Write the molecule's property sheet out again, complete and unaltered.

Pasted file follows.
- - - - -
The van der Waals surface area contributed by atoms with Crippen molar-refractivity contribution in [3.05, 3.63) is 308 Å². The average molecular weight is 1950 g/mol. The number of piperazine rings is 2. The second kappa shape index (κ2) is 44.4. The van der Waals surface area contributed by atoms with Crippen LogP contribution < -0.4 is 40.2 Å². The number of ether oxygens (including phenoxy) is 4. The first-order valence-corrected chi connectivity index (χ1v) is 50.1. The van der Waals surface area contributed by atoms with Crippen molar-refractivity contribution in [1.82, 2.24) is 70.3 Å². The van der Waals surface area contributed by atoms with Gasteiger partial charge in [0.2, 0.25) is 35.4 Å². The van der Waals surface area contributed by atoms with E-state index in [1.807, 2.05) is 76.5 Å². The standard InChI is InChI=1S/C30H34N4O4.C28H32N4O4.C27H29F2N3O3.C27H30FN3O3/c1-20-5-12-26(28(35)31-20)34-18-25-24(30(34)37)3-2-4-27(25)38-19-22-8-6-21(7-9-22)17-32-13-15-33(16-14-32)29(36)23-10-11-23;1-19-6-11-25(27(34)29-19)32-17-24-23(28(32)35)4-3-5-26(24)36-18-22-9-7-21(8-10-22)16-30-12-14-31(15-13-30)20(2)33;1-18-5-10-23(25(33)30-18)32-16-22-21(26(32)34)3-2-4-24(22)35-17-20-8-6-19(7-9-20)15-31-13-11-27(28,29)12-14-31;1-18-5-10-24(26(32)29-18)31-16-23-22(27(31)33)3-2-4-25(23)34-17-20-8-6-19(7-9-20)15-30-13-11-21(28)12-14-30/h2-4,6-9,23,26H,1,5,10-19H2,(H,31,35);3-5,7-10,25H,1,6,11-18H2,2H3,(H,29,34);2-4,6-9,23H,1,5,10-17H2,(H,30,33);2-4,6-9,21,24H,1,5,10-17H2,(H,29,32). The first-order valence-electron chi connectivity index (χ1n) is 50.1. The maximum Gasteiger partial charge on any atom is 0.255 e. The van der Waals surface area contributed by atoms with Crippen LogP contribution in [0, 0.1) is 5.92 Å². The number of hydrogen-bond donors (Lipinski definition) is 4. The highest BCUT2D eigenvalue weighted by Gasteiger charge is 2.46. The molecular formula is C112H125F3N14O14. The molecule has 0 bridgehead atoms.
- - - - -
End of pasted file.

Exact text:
The van der Waals surface area contributed by atoms with Crippen molar-refractivity contribution in [3.05, 3.63) is 308 Å². The average molecular weight is 1950 g/mol. The number of piperazine rings is 2. The second kappa shape index (κ2) is 44.4. The van der Waals surface area contributed by atoms with Crippen LogP contribution < -0.4 is 40.2 Å². The number of ether oxygens (including phenoxy) is 4. The first-order valence-corrected chi connectivity index (χ1v) is 50.1. The van der Waals surface area contributed by atoms with Crippen molar-refractivity contribution in [1.82, 2.24) is 70.3 Å². The van der Waals surface area contributed by atoms with Gasteiger partial charge in [0.2, 0.25) is 35.4 Å². The van der Waals surface area contributed by atoms with E-state index in [1.807, 2.05) is 76.5 Å². The standard InChI is InChI=1S/C30H34N4O4.C28H32N4O4.C27H29F2N3O3.C27H30FN3O3/c1-20-5-12-26(28(35)31-20)34-18-25-24(30(34)37)3-2-4-27(25)38-19-22-8-6-21(7-9-22)17-32-13-15-33(16-14-32)29(36)23-10-11-23;1-19-6-11-25(27(34)29-19)32-17-24-23(28(32)35)4-3-5-26(24)36-18-22-9-7-21(8-10-22)16-30-12-14-31(15-13-30)20(2)33;1-18-5-10-23(25(33)30-18)32-16-22-21(26(32)34)3-2-4-24(22)35-17-20-8-6-19(7-9-20)15-31-13-11-27(28,29)12-14-31;1-18-5-10-24(26(32)29-18)31-16-23-22(27(31)33)3-2-4-25(23)34-17-20-8-6-19(7-9-20)15-30-13-11-21(28)12-14-30/h2-4,6-9,23,26H,1,5,10-19H2,(H,31,35);3-5,7-10,25H,1,6,11-18H2,2H3,(H,29,34);2-4,6-9,23H,1,5,10-17H2,(H,30,33);2-4,6-9,21,24H,1,5,10-17H2,(H,29,32). The first-order valence-electron chi connectivity index (χ1n) is 50.1. The maximum Gasteiger partial charge on any atom is 0.255 e. The van der Waals surface area contributed by atoms with Crippen LogP contribution in [0, 0.1) is 5.92 Å². The number of hydrogen-bond donors (Lipinski definition) is 4. The highest BCUT2D eigenvalue weighted by Gasteiger charge is 2.46. The molecular formula is C112H125F3N14O14. The molecule has 0 bridgehead atoms.